Monthly Archives: January 2017

Here We Go Again

(Update at bottom)

During the question period at the January 16, 2017 City Council meeting you can hear me asking council if the protectionist inclination of the incoming administration in Washington is being taken into account in their equations about the financial future of our town and its budget. They say it has been and that they have talked with Interfor to get their take on this. They said that they were told by Interfor that Interfor is planning expansion. You can hear the Mayor say this in the answer below.

That’s nice to hear but I have to wonder if Interfor is telling our city council what they think it wants to hear. I have no inside information that says otherwise and I don’t really want to accuse anyone of fibbing . . . but I’m a taxpayer here and I think that I, and everyone else here, have valid reasons to be concerned.

Anyone who has lived in this area for the past 20+ years might have noticed a kind of merry go round that the US softwood lumber industry likes to ride. They accuse Canada of not playing fair, saying the lumber we sell into the US market is unfairly subsidized by the government and they push their government to levy protectionist fees on imports (countervailing charges). Then we go to the trade panels: NAFTA panels and WTO tribunals for instance. And eventually they lose. They almost always lose. But it doesn’t stop them. And they never repay all the money that our industry loses while the protections are in place. Like some insurance companies they seem to be able to weasel out of paying the full amount. And then they go and do it all over again.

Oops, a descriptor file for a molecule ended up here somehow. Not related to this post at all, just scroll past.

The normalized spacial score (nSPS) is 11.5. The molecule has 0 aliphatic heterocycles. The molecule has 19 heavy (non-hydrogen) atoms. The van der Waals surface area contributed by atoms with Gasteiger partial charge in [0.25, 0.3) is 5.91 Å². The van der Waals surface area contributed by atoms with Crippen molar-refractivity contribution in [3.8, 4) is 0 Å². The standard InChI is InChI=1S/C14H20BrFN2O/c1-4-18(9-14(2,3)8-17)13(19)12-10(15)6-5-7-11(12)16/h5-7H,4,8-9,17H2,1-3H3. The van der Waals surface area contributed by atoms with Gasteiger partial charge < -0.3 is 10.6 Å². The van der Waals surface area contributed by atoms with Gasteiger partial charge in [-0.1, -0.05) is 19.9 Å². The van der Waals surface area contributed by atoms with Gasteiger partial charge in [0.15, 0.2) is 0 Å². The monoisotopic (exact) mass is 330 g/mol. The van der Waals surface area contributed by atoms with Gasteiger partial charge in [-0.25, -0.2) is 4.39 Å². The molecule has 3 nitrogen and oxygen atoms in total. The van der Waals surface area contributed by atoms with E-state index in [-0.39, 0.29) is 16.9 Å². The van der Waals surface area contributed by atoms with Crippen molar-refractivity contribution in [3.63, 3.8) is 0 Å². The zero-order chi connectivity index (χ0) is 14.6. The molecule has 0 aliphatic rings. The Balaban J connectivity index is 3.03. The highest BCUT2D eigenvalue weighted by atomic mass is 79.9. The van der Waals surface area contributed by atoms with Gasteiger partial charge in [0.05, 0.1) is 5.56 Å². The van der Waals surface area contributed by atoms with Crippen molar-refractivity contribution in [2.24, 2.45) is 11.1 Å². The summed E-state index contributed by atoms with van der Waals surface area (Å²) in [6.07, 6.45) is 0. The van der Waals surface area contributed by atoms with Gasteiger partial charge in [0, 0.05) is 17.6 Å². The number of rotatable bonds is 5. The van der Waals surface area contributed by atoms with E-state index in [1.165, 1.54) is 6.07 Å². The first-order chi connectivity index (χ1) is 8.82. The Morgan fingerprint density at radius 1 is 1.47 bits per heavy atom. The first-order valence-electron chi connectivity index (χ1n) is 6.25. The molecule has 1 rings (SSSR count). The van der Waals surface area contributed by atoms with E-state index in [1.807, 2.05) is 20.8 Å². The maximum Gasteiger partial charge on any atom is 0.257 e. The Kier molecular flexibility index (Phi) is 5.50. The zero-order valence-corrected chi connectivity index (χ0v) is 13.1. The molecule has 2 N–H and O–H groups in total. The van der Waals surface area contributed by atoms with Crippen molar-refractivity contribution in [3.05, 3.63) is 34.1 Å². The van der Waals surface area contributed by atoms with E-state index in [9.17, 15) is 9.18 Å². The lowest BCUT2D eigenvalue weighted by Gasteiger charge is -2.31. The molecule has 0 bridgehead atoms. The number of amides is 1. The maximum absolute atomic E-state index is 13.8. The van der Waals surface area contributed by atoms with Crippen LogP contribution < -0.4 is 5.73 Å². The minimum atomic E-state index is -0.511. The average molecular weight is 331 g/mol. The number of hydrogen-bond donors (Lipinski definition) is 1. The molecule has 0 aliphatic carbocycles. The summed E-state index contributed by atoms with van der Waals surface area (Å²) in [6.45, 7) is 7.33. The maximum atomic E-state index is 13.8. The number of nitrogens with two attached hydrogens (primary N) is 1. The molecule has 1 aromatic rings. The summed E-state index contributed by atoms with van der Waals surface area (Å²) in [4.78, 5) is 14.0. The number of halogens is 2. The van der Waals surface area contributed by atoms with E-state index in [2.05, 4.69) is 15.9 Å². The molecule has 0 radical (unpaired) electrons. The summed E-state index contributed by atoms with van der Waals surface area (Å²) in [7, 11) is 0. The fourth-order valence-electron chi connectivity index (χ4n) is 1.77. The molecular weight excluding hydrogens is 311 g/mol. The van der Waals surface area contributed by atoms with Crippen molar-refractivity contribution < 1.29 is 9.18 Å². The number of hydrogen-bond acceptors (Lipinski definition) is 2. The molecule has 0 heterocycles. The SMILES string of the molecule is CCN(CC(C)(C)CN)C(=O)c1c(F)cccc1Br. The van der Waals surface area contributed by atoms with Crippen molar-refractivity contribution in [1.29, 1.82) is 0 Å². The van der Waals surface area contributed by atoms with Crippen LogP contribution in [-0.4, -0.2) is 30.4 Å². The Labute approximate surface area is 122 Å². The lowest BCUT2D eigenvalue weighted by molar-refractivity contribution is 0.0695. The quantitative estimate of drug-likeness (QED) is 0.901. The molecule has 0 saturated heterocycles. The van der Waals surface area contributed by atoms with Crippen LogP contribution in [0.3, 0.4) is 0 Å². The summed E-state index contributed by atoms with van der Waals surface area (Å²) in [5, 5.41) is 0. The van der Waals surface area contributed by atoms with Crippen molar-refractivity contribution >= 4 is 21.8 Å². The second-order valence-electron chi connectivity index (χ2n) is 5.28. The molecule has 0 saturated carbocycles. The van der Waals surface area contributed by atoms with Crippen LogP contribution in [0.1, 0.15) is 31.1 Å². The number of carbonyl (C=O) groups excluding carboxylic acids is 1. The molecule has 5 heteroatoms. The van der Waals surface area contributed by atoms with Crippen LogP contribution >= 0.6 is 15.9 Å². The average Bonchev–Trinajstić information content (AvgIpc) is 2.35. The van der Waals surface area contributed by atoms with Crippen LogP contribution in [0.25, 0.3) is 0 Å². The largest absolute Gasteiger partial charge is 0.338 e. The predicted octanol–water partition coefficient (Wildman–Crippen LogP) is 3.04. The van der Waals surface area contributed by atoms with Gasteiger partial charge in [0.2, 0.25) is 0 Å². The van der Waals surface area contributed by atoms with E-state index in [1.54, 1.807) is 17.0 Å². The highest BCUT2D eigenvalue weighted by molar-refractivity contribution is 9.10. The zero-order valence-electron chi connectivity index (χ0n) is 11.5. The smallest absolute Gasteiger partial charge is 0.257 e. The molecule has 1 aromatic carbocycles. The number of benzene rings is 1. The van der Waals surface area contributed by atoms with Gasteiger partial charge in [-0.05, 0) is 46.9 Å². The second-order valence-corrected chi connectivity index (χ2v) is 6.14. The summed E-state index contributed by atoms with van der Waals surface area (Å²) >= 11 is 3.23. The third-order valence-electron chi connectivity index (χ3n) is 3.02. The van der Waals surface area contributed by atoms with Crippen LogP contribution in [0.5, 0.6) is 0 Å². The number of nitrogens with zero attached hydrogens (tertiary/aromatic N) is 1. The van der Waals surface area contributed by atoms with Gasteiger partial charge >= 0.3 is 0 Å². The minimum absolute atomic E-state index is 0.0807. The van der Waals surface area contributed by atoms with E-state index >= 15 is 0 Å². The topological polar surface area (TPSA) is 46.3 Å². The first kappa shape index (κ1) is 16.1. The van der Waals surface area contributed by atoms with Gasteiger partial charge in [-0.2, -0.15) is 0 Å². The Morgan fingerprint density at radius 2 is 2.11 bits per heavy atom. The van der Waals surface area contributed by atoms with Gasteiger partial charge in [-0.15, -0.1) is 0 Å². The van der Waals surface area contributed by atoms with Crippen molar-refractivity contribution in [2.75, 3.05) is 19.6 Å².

Well guess what the US lumber industry did in November after Mr. Trump got elected – they pushed for an investigation on unfair subsidies they say the Canadian government employs to give our lumber products a competitive advantage against US lumber.

And on January 6 the U.S. International Trade Commission agreed with them. That means countervailing duties will get applied to lumber crossing into the USA.

In the past this would result in Canada taking them to a trade tribunal to get a hearing and decision. And in the past it’s gone our way. But this time they have elected a president who says he will tear up the NAFTA trade agreement. (or revisit it at the least) So that tribunal may not be there to go to if he has his way. And given Mr. Trump’s expressed protectionist leanings he may not want to recognize the WTO as a body that can say no to him either.

IF that turns out to be the case then this time there won’t be any light at the end of this trade dispute tunnel.

Why does this concern me?

There are two bread and butter paycheque industries in town and one of them, Interfor, runs on softwood lumber. If it sputters and goes into a reduced production state that means fewer good paycheques. If the mill goes into shutdown that usually means some families will leave in search of those paycheques. It leads to a reduction in the money sources paying into the taxes that pays for our town. Reduce the amount going in and you get (1) a reduction in the optional projects the city wants to do and (2) those of us left behind get to pay a greater share of the load.

The other big industry, ROXUL, sells some of its product into the US – I’m not sure how much and don’t know what impact Mr. Trump’s protectionism might have on them.
Let’s revisit Interfor for a moment.

If you listen to what council said they were told by Interfor that Interfor wasn’t worried and that they were expanding. Well Interfor now owns more mills in the USA (13) than they do in Canada (5). So they could say with a straight face that they are expanding but leave out details like that expansion is in the USA and not here. It depends on what question they were actually asked.